Green Mountain Coffee Roasters announced last week, via its 8-K filing, that its first ever GC will be stepping down.

Howard Malovany, Green Mountain’s chief legal officer and corporate general counsel, started working for the coffee-making company in February 2009 after a long and successful career as the first general counsel of Wm. Wrigley Jr. Co. in Chicago. According to Green Mountain spokeswoman Suzanne DuLong, Malovany is retiring.

“During his tenure Howard has contributed significantly to the company’s growth and supported a number of strategic acquisitions while building the legal function,” she said in a statement to Marketwatch.

In 2009, Malovany told InsideCounsel that the reason he got the Green Mountain job was because of his experience, as a first-time GC, building a legal department from scratch. “I have support from the other managers, the CEO and the board. Part of the job description was to grow the department,” he said in the article, “Small Successes: 10 GCs prove size doesn’t matter.”

He also offered advice to other GCs who are confronted with the challenge of working in a small legal department.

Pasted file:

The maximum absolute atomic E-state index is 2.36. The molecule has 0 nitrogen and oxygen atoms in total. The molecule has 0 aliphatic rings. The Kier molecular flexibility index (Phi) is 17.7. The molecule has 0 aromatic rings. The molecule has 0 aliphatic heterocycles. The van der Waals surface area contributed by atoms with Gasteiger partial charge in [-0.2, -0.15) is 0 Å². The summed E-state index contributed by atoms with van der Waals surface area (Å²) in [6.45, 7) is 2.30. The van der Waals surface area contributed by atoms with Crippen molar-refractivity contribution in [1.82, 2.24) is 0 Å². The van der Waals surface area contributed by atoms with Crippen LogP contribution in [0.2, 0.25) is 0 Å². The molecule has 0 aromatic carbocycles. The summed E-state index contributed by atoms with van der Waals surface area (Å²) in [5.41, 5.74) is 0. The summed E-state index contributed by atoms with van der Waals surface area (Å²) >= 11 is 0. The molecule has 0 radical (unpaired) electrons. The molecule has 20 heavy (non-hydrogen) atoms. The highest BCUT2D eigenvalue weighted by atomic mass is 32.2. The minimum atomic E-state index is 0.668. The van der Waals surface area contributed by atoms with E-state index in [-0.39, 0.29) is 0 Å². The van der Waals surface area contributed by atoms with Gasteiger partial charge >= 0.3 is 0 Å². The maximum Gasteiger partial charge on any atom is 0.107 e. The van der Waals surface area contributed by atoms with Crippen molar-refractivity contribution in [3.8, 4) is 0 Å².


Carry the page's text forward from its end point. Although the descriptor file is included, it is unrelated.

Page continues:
“Don’t ever be afraid to say ‘I don’t know,’” he said. “Make sure your Rolodex is up to date so you know who to call. You can’t possibly know everything, so you need to know where to go to get what you don’t know. Develop a network of other GCs who you can contact. It usually comes free, other than having an obligation to give it back to them.”

Malovany will leave his post as CLO of Green Mountain in March 2013. Meanwhile, the company is actively seeking a replacement.

Read more InsideCounsel stories about important career updates in the legal profession:

10 noteworthy in-house career moves

M&A partner leaves Cravath in rare move

Percentage of women associates falling

Southwest Airlines GC announces retirement

State Department’s chief lawyer returning to Yale Law

Department of Defense top lawyer stepping down

Former antitrust chief joins Simpson Thacher

PTO director David Kappos will step down in January